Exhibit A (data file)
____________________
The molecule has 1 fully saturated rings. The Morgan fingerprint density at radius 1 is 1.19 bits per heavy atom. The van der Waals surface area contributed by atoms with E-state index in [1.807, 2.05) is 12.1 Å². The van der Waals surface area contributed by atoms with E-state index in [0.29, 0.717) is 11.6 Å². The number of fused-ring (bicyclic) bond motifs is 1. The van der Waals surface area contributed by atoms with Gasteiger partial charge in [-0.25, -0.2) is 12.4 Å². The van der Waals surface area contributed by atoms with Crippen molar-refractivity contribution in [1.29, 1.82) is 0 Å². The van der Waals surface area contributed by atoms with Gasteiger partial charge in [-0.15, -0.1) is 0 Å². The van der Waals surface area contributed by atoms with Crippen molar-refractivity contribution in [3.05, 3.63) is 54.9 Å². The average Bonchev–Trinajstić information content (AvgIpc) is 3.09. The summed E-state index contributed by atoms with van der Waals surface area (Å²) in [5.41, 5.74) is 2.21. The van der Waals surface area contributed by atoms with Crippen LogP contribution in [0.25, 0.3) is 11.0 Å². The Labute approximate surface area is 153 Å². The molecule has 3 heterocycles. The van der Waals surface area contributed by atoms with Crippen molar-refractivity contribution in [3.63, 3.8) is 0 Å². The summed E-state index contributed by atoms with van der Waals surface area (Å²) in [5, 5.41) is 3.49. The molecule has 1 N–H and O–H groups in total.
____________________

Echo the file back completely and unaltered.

The molecule has 1 fully saturated rings. The Morgan fingerprint density at radius 1 is 1.19 bits per heavy atom. The van der Waals surface area contributed by atoms with E-state index in [1.807, 2.05) is 12.1 Å². The van der Waals surface area contributed by atoms with E-state index in [0.29, 0.717) is 11.6 Å². The number of fused-ring (bicyclic) bond motifs is 1. The van der Waals surface area contributed by atoms with Gasteiger partial charge in [-0.25, -0.2) is 12.4 Å². The van der Waals surface area contributed by atoms with Crippen molar-refractivity contribution in [1.29, 1.82) is 0 Å². The van der Waals surface area contributed by atoms with Gasteiger partial charge in [-0.15, -0.1) is 0 Å². The van der Waals surface area contributed by atoms with Crippen molar-refractivity contribution in [3.05, 3.63) is 54.9 Å². The average Bonchev–Trinajstić information content (AvgIpc) is 3.09. The summed E-state index contributed by atoms with van der Waals surface area (Å²) in [5.41, 5.74) is 2.21. The van der Waals surface area contributed by atoms with Crippen LogP contribution in [0.25, 0.3) is 11.0 Å². The Labute approximate surface area is 153 Å². The molecule has 3 heterocycles. The van der Waals surface area contributed by atoms with Crippen molar-refractivity contribution in [3.63, 3.8) is 0 Å². The summed E-state index contributed by atoms with van der Waals surface area (Å²) in [5, 5.41) is 3.49. The molecule has 1 N–H and O–H groups in total.